A post on Medium from Amazon Employees for Climate Justice shares more than 350 statements from workers that focus on the company’s climate practices. The post comes weeks after allegations that Amazon threatened some employees with termination as they were in violation of policies on workers speaking to the press and media and is creating a public feud between management and an alliance of concerned employees.
Back in September, Amazon CEO Jeff Bezos announced an initiative aimed at making the brand a net-zero carbon emitter by 2040. The day after the announcement, many Amazon employees joined the student-led climate marches that were happening around the world, but a group of employees feel Amazon isn’t doing enough.
Justin Wang, a software engineer says, “Every day at Amazon I work with incredible people on great projects, but I am weighed down by the knowledge that Amazon partners with the oil and gas industry despite its Climate Pledge. We must be climate leaders, not delayers.”
In an emailed statement from Amazon, a spokesperson says, “While all employees are welcome to engage constructively with any of the many teams inside Amazon that work on sustainability and other topics, we do enforce our external communications policy and will not allow employees to publicly disparage or misrepresent the company or the hard work of their colleagues who are developing solutions to these hard problems.”
This is just the latest in a series of events concerning big tech brands where employee activism has challenged internal brand and communication teams. Google backed out of a U.S. Defense Department drone program and decided not to bid on a contract to build cloud services for the Pentagon after workers raised concerns about bidding on military contracts. This $10 billion contract was won by Microsoft. And employees at both Microsoft and SalesForce put pressure on executives about their companies’ dealings with US Immigration and Customs Enforcement.
Tolerance, Transparency And Trust
We’re living in strange times. We know there are problems like climate, immigration, guns and inequality that our governments have not been great at handling. We want to see action from brands that improve (or at least don’t make worse) the areas we care about. But the issues of our times are extremely complex. And trying to force leadership’s hands in terminating loyal customers by associating them with what seems to be unfavorable activities seems counter-intuitive for any employee wishing to grow with the brand.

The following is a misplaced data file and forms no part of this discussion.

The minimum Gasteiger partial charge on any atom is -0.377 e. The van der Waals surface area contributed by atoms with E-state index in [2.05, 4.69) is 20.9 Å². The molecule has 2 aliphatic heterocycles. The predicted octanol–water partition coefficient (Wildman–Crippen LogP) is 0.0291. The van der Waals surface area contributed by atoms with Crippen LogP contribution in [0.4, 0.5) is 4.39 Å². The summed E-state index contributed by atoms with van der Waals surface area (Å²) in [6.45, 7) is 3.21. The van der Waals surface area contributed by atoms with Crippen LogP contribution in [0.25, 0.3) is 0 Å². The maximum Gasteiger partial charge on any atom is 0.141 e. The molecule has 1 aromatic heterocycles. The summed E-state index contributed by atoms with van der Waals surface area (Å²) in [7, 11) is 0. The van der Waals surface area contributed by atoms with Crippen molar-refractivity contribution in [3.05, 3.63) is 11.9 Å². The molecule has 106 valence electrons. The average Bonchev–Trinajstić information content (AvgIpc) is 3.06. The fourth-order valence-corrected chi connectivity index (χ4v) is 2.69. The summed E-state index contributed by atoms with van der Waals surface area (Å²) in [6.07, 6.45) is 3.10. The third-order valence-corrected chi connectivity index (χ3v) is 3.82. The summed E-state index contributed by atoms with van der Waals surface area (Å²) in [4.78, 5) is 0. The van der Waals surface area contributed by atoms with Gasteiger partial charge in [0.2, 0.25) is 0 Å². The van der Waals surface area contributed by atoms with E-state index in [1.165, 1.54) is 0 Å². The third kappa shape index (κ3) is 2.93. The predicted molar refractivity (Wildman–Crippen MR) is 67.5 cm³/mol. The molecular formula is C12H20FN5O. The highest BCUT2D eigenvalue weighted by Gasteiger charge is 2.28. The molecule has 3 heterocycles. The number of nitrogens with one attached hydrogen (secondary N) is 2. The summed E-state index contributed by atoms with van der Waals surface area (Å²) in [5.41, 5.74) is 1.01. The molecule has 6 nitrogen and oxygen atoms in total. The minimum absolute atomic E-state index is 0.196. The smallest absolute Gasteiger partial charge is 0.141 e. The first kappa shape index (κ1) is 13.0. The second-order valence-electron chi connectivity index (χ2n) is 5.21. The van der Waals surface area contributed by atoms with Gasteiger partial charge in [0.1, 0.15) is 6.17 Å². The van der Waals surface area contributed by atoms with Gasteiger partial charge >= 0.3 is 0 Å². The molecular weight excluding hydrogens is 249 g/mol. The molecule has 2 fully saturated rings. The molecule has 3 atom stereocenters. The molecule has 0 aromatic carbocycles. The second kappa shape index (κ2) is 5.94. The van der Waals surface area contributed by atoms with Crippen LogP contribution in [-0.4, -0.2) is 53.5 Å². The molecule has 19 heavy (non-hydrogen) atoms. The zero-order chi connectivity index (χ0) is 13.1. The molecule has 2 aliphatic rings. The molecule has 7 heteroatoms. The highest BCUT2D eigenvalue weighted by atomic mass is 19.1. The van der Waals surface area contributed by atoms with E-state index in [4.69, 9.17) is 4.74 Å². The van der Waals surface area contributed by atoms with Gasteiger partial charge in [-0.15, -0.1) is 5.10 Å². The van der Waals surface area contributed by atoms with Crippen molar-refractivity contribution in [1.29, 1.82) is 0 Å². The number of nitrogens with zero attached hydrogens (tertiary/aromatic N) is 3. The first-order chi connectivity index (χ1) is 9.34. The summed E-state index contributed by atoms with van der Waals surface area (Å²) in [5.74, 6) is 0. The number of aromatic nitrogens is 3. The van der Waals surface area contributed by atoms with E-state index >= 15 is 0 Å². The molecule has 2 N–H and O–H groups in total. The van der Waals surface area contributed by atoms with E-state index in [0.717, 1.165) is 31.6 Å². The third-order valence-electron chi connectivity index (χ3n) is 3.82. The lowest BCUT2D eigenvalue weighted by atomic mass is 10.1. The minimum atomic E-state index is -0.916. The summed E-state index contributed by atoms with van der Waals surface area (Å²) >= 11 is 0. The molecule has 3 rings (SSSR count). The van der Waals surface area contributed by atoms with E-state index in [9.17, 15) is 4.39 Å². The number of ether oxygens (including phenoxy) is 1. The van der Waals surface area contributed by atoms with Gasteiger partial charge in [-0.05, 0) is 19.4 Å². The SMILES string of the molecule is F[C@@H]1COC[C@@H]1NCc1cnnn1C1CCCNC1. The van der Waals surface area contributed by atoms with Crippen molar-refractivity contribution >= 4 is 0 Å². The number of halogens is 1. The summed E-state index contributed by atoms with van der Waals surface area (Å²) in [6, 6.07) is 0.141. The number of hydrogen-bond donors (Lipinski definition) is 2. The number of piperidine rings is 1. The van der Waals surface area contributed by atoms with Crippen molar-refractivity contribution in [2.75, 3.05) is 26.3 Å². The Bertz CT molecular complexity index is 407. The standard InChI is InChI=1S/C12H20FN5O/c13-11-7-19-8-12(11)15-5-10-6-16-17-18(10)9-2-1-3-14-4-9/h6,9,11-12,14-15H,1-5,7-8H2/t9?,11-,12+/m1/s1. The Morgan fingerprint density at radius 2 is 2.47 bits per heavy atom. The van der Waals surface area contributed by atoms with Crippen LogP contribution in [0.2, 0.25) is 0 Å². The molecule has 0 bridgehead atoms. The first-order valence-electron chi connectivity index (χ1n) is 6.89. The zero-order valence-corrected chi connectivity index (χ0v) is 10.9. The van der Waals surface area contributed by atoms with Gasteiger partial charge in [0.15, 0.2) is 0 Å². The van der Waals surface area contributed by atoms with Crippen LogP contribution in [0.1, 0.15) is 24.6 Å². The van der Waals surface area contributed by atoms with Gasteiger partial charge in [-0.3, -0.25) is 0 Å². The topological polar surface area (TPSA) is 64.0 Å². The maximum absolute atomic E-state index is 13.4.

A strong employee branding program can help. Provide internal mechanisms to collect feedback and use live or videocast town halls where leadership and experts can respond to questions live. Include a way to track progress and establish a cadence of communication so that groups know action is being taken, even if the action isn’t happening at a speed they’d like. Also, it’s time to revisit employee communication policies. Make it known what will be tolerated, and what will not.
This is one area where a strong executive presence can go a long way. Microsoft has done a superb job with this. Both the CEO and Chief Legal Counsel have written books and gone on speaking tours explaining the company’s position on technology and ethics. When confronted by the demands to sever contracts with ICE, Nadella was quick and clear in his response to employees.
But also, brands need to be unafraid to enforce policies. By all accounts, Amazon’s pledge is something to be admired. If it isn’t happening quickly enough for employees, they should feel empowered to work somewhere else.
The Blake Project Can Help: Meet the new requirements of competitive advantage in the Branding 4.0 Business 4.0 Workshop
Branding Strategy Insider is a service of The Blake Project: A strategic brand consultancy specializing in Brand Research, Brand Strategy, Brand Growth and Brand Education